(Originally posted on yesler.com)
Lead scoring is made up of two different kinds of information, each of which offers its own insights. Behavior score indicates sales-readiness based on a person’s activity on your website, their response to your emails, and any other activity you can measure. A demographic score is a measure of how well a prospect fits your target audience, comprising both information about the company and the individual’s role within it.
Why you should do it
Lead scoring in B2B marketing is often, unfortunately, a series of wild guesses. People think it’s a great idea, but they run into problems actually strategizing and implementing it.
With marketing automation, lead scoring should be treated as a science, so you can get an accurate indicator of both sales readiness and sales fitness. This allows you to prioritize leads effectively and measure marketing effectiveness.
Behavior score helps measure a prospect’s level of sales readiness and provides a sense of which channels provide the best prospects.
A demographic score helps measure how well you’re targeting your marketing. For example, certain channels might generate consistently under-qualified leads, something that you need to act on.
Many people lump “behavior score” and “demographic score” into one sum and call it “lead score,” but this can present problems. For example, a student might visit 20 pages using this lead scoring system and be considered an MQL. No matter how interested they are in your company and your content, some individuals will never be your customers because they will never fit the definition of your target audience.
If this is how not to do it, then how do you do it?
How to do it
To gain the best results from your lead scoring, we recommend the following.
- Keep behavior score separate from the demographic score. These are two different things and need to remain distinct. Demographic score leads to insight into where you focus your marketing efforts. Behavior score contains insight about prioritizing leads effectively for your sales team.
- Continually fine-tune. Lead scoring is not a set-it-and-forget-it action. It requires quarterly or annual re-tuning. Craft campaigns with this in mind—make them scalable (will this setup be easy to replicate?) and robust (will this setup be replicable tomorrow?). Aim to create campaigns that can be used more than once, preferably over and over.
- Correlate lead score with winning business. Run regression analyses based on the marketing activity database combined with the lead database. Sum up the pages visited, the high-value pages, the email opens, the email clicks, the form-fill-outs, the downloads, the unique web sources, and everything else applicable. Combine them all into a comprehensive CSV file that an analyst can run regressions on. Your independent variable can be a few different things, based on the sample size you have: likelihood to become closed-won (best preference), likelihood to schedule a meeting with a salesperson, and anything else down the line that is where you want to go.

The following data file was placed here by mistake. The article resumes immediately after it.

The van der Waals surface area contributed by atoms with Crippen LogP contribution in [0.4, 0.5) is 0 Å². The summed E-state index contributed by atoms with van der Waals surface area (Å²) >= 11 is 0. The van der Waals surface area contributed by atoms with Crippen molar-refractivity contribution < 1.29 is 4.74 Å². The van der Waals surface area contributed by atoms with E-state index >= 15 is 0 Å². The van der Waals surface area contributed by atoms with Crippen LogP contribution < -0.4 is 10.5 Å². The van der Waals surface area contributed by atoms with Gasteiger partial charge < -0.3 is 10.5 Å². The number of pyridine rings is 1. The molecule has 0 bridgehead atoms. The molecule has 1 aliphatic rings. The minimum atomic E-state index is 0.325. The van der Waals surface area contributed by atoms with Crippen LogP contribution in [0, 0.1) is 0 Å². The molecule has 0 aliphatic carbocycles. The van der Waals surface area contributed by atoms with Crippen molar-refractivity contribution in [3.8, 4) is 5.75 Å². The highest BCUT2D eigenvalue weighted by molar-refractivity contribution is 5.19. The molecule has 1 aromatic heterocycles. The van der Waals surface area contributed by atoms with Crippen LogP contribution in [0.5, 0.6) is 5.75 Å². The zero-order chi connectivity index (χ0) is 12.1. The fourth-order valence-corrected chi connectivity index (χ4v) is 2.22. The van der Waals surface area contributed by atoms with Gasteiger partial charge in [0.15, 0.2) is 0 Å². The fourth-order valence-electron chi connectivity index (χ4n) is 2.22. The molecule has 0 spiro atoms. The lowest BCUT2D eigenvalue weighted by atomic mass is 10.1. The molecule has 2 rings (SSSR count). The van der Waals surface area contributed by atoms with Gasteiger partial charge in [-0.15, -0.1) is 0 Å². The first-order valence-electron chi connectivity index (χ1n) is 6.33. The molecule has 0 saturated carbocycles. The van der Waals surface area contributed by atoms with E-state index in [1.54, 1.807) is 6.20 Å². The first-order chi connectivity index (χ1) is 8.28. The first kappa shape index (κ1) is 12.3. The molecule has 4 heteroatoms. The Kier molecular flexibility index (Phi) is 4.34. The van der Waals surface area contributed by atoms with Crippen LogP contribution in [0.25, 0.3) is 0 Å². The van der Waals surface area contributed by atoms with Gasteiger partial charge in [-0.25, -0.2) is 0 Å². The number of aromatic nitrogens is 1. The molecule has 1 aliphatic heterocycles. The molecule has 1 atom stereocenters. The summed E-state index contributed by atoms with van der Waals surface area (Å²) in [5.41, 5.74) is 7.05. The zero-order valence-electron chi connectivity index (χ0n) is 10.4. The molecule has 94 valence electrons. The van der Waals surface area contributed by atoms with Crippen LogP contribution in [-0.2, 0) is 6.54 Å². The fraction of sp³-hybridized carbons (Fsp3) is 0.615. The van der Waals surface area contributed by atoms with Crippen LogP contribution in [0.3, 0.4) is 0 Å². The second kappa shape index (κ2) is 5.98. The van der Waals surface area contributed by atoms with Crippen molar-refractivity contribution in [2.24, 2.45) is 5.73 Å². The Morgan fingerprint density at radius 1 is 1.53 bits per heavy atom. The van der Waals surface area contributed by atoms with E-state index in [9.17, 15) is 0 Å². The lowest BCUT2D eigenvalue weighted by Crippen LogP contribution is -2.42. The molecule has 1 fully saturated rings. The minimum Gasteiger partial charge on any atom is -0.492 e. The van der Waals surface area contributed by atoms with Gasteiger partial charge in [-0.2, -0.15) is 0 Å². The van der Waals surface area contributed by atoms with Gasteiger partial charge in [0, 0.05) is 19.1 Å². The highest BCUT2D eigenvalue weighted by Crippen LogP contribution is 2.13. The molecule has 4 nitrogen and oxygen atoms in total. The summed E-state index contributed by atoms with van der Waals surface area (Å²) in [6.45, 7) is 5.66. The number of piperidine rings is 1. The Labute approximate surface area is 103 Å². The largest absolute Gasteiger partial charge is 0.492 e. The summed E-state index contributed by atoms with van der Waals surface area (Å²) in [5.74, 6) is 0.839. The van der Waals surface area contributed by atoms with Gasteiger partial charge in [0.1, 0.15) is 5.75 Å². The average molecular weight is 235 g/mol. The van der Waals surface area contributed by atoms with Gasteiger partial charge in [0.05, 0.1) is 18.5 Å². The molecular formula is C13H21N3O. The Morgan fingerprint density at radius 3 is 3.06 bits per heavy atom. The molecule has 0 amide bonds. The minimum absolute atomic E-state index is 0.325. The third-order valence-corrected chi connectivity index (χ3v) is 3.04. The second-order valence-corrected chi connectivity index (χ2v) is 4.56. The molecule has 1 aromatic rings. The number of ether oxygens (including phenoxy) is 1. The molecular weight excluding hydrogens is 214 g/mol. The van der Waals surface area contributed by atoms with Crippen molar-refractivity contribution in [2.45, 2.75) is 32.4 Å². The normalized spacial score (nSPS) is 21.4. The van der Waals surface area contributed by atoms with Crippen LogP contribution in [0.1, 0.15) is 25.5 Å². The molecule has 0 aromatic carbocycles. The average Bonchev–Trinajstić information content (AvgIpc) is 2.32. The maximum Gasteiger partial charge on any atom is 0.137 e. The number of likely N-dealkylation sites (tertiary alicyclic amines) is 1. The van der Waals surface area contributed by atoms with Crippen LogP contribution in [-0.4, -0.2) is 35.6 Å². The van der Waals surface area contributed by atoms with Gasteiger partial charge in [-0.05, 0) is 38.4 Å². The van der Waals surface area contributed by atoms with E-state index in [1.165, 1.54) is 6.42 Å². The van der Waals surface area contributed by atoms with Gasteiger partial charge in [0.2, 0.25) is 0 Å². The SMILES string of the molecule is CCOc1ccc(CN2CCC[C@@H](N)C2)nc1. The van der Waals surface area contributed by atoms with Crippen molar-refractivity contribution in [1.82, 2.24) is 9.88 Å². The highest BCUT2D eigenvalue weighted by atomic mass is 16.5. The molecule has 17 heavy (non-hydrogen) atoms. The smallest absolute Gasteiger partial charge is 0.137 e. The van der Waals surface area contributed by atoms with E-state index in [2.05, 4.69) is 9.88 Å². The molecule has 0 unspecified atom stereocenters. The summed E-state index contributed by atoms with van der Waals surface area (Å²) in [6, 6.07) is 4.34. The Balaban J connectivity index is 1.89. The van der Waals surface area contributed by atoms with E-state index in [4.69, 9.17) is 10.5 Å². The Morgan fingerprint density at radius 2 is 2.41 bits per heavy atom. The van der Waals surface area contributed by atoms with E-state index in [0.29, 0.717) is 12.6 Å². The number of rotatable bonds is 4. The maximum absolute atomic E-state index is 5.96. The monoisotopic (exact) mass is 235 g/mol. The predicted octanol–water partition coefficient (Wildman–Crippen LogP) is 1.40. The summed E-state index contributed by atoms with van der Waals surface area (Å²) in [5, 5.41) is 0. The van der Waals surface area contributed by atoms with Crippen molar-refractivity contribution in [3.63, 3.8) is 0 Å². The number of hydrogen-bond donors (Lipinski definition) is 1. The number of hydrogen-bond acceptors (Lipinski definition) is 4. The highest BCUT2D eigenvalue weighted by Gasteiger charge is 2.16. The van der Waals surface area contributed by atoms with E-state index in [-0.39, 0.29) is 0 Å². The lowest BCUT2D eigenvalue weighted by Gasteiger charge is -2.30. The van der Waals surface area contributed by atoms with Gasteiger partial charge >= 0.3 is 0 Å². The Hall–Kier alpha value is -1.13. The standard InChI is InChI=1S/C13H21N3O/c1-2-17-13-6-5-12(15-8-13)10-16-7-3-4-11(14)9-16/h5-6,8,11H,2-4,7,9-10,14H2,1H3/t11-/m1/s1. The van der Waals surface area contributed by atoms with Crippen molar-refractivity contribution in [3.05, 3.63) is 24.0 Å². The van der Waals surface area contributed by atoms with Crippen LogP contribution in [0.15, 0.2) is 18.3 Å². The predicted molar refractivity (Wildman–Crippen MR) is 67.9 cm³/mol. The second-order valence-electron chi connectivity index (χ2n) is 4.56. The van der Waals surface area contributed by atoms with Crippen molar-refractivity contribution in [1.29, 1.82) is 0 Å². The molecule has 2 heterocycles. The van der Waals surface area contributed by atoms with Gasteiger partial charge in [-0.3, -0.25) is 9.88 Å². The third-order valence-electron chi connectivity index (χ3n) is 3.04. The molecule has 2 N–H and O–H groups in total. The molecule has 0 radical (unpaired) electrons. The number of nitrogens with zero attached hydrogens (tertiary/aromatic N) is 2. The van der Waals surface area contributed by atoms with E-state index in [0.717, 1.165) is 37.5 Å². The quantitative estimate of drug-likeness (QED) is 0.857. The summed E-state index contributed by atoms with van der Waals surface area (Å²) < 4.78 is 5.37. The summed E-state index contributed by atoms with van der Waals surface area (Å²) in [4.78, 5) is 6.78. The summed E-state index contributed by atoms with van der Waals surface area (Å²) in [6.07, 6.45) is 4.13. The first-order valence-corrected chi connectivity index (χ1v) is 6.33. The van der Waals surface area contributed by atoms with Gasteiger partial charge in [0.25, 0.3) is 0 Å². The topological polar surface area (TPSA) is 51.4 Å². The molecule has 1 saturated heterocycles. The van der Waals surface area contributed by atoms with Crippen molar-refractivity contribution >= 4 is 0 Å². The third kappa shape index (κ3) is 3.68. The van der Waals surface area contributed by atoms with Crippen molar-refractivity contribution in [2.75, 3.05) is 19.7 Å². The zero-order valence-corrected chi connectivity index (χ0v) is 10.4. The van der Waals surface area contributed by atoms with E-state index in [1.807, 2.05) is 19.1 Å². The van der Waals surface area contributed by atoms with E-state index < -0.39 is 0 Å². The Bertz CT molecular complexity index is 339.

- Run regressions to find the appropriate correlation. Don’t worry too much about perfect statistical significance, and bounce the results against common sense to find what you can. Turn your beta coefficients into integers and these coefficients become the incremental values.
- Review your results. These values would have been your best possible guess for lead scoring; they would have correlated as much as possible with your desired outcomes. This has statistical nuance, obviously, such as the correlation versus causation argument. Intelligent regression analysis is the real gold in lead scoring because it shows you where you should put your efforts to get the results you need.
Implement these strategies step by step. Start with an easy target and expand it slowly. The point is to increase the likelihood of a closed-win. You might have to begin with a much easier target based on the amount of data you have. Two closed-won deals in a year will not give you accurate statistics. You might have to start with measuring a lead’s likelihood to become a Sales-Accepted Lead (SAL).
Keep in mind that, with marketing automation, lead scoring is an iterative process. Because behavior score is really a proxy variable for sales readiness, it varies depending on your website, content, emails, and other interactions. The first time you set up behavior scoring, it won’t be perfect. Redoing behavior scores is extraordinarily difficult to do out of the box because using traditional methods means that you lose all of the previous lead scores and have to start over from scratch (because they’re all triggered and not easily applicable to the past behaviors for rescoring).
But there’s still hope! When you’re setting up lead scoring campaigns within your marketing automation platform, remember that you won’t get it right the first time—architect your automation to make rescoring as easy as possible, so you’ll be able to change values, run one job, and have entirely new scores factored.